Posted by: Sharmila Rajah Post(s) by this bloggerThis is my last blog entry at Parenthots. It has been an amazing six years and so it is very hard to say goodbye. Thank you all for your continued support, words of encouragement and great insights about parenthood. I'm sure you'd agree with me that parenthood is full of surprises at every turn; a learning experience for both parents and children. I wish you all the best. Love Sharmila, Arjuna, Ayanna & Shamindra
Posted by: Sharmila Rajah Post(s) by this bloggerHow did this happen? Ayanna went through it too; now Shamindra is exhibiting strong fears of visiting the doctor. A recent visit to the doctor started with refusal to be weighed or measured; plenty of coaxing finally got him into the doctor's room which led to more crying. Thankfully the pediatrician was patient and clearly gentle and playful that Shamindra eased up and left with a smile. I put it down to the trauma of injections. Experts say it's normal for a preschooler to be fearful. After all, anxiety is a natural condition to help kids cope with new experiences and protects them from danger. How to help our kids: - acknowledge their fears. - explain what the doctors visit is going to be like and ensure that you'll be there while the doctor examines him. - role play with a toy doctor kit adds a element of fun.
Posted by: Sharmila Rajah Post(s) by this bloggerShamindra has begun school. And he is super excited about it! Though it was mostly convenience that led us to his school, but it has turned out to be a great experience for him thus far. The teachers and working staff are very welcoming and caring. They (KizSports & Gym)practice the 'learn thru play' method which uses themes and hands-on activities. Using thematic approach, children (ages 2-6) participate in role play, story time, art & craft, song & movement. It's a fun learning foundation that encourages and promotes discovery, exploration, participation and curiosity. We look forward to an exciting term ahead.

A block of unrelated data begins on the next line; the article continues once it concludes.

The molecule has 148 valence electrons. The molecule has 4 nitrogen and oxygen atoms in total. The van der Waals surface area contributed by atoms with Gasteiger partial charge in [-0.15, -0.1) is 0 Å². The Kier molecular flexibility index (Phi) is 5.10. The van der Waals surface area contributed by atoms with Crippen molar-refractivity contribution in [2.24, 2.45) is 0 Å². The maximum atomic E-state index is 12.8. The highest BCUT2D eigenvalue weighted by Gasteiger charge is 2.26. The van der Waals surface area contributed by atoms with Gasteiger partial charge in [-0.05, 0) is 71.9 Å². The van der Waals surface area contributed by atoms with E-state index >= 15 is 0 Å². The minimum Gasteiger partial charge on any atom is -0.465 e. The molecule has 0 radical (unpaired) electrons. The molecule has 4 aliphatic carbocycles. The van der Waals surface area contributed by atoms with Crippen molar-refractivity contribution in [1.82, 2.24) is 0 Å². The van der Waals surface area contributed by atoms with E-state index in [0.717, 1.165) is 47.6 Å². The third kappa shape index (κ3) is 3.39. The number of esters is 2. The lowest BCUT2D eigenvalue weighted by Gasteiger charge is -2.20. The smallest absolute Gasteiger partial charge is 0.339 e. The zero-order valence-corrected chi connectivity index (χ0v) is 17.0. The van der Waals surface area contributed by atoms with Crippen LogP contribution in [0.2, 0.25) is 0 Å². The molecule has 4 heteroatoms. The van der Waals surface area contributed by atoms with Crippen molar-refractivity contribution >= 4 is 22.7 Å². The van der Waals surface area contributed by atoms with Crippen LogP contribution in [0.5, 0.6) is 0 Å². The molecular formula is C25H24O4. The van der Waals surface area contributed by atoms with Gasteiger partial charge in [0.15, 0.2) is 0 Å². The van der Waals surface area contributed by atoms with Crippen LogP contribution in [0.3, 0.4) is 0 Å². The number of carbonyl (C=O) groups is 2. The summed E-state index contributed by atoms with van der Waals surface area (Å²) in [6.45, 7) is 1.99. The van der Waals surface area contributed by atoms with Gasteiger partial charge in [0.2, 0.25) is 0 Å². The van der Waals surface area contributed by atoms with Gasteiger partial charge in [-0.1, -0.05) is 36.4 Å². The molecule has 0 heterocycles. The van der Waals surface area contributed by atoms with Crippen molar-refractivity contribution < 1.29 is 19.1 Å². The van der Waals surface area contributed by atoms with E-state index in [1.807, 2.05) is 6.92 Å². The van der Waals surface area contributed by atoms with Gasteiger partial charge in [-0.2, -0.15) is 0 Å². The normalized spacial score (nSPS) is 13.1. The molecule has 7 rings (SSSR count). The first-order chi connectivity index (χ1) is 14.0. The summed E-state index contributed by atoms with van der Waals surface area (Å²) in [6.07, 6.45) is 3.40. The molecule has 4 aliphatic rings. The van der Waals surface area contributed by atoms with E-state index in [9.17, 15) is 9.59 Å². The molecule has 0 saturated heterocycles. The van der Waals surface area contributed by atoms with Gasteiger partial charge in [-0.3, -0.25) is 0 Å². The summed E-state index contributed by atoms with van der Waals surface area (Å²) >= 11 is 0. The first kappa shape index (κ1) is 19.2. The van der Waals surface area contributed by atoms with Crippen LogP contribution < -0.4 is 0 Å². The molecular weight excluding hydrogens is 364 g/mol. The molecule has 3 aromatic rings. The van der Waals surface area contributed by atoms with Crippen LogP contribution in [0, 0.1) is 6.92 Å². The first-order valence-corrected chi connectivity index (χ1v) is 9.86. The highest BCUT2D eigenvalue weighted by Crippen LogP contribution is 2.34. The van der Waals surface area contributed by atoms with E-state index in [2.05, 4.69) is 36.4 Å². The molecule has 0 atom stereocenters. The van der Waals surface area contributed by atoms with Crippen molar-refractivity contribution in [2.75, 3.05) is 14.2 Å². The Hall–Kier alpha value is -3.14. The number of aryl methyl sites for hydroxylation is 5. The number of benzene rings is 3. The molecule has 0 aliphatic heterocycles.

Posted by: Sharmila Rajah Post(s) by this bloggerHaze, Haze Go Away Shamindra and Ayanna want to play ... The haze has kept the kids indoors. They're starting to get cranky and are really wanting to venture out the front door. What to do? While there are countless indoor playgrounds that we can go to, these playgrounds are bound to be overcrowded. So we are going to get creative at home. Here's how? - water play - art - play-dough - reading - role playing - after reading Cinderella, it's time for us to get our wands, crowns and ball gowns from the dress-up cupboard for some fun play. - rearranging cushions and building our own indoor playground. How do you plan on beating these hazy blues? Do remember to keep well hydrated. Play on!
Posted by: Sharmila Rajah Post(s) by this bloggerDear Fathers - Hope you've had a wonderful day with your little (or big) ones. Everyday should be Fathers Day because you play such an integral role in your children's lives.
"I cannot think of any need in childhood as strong as the need for a father's protection." -Sigmund Freud
Posted by: Sharmila Rajah Post(s) by this bloggerShamindra is a bundle of energy, more active now than ever. He’s very competitive. Everything his sister does, he wants to do. He’s even taken to the balance bike just because Ayanna's learning to ride. His vocabulary is expanding. He’s beginning to string his words together to form more complete sentences. Two- word sentences have given way to more complex four or five word sentences. He’s turning into quite a conversationalist and is very eager to engage through words. Shamindra knows all his alphabets – big and small; he’s got a firm grip on his numbers though 6 & 9 are always mixed up; and he can name most things around him and the different colours he sees. Shamindra continues to display a curious need for new discoveries– he loves experimenting with new things, situations. Experts say repetitive actions perfect his motor skills. That's part of the reason he can't help doing something that I’ve asked him repeatedly not to. He surprised us when he used an available step stool to open the fridge door that appeared beyond reach.